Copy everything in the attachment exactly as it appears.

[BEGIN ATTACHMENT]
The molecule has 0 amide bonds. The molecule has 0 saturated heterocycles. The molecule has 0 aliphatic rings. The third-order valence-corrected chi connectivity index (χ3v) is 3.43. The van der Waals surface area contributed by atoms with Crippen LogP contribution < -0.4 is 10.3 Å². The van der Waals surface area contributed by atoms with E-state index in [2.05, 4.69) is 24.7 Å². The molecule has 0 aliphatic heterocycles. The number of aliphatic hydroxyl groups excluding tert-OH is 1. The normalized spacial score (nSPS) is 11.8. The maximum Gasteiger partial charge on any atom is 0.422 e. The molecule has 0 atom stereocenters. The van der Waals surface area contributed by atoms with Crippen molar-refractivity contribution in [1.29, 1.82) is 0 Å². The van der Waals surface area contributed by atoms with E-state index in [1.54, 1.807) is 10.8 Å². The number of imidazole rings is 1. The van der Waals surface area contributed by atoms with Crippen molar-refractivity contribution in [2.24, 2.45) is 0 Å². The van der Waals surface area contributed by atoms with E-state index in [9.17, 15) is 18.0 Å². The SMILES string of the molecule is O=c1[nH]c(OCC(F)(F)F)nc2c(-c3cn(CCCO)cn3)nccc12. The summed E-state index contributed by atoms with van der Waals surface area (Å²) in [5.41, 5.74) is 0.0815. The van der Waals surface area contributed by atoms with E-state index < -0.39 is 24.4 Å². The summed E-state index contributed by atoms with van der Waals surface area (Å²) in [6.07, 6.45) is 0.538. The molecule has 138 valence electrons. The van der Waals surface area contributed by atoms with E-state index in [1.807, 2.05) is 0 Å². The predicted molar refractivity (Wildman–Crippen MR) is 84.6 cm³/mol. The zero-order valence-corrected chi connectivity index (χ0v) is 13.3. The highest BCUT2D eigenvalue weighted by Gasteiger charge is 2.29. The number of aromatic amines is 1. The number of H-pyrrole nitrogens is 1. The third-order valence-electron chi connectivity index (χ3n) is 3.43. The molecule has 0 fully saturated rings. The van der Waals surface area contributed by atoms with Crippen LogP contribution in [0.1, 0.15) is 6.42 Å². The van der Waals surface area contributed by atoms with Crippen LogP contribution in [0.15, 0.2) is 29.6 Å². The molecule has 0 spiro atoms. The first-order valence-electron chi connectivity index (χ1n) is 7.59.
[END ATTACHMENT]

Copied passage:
The molecule has 0 amide bonds. The molecule has 0 saturated heterocycles. The molecule has 0 aliphatic rings. The third-order valence-corrected chi connectivity index (χ3v) is 3.43. The van der Waals surface area contributed by atoms with Crippen LogP contribution < -0.4 is 10.3 Å². The van der Waals surface area contributed by atoms with E-state index in [2.05, 4.69) is 24.7 Å². The molecule has 0 aliphatic heterocycles. The number of aliphatic hydroxyl groups excluding tert-OH is 1. The normalized spacial score (nSPS) is 11.8. The maximum Gasteiger partial charge on any atom is 0.422 e. The molecule has 0 atom stereocenters. The van der Waals surface area contributed by atoms with Crippen molar-refractivity contribution in [1.29, 1.82) is 0 Å². The van der Waals surface area contributed by atoms with E-state index in [1.54, 1.807) is 10.8 Å². The number of imidazole rings is 1. The van der Waals surface area contributed by atoms with Crippen molar-refractivity contribution in [2.24, 2.45) is 0 Å². The van der Waals surface area contributed by atoms with E-state index in [9.17, 15) is 18.0 Å². The SMILES string of the molecule is O=c1[nH]c(OCC(F)(F)F)nc2c(-c3cn(CCCO)cn3)nccc12. The summed E-state index contributed by atoms with van der Waals surface area (Å²) in [5.41, 5.74) is 0.0815. The van der Waals surface area contributed by atoms with E-state index < -0.39 is 24.4 Å². The summed E-state index contributed by atoms with van der Waals surface area (Å²) in [6.07, 6.45) is 0.538. The molecule has 138 valence electrons. The van der Waals surface area contributed by atoms with E-state index in [1.807, 2.05) is 0 Å². The predicted molar refractivity (Wildman–Crippen MR) is 84.6 cm³/mol. The zero-order valence-corrected chi connectivity index (χ0v) is 13.3. The highest BCUT2D eigenvalue weighted by Gasteiger charge is 2.29. The number of aromatic amines is 1. The number of H-pyrrole nitrogens is 1. The third-order valence-electron chi connectivity index (χ3n) is 3.43. The molecule has 0 fully saturated rings. The van der Waals surface area contributed by atoms with Crippen LogP contribution in [0.1, 0.15) is 6.42 Å². The van der Waals surface area contributed by atoms with Crippen LogP contribution in [0.15, 0.2) is 29.6 Å². The molecule has 0 spiro atoms. The first-order valence-electron chi connectivity index (χ1n) is 7.59.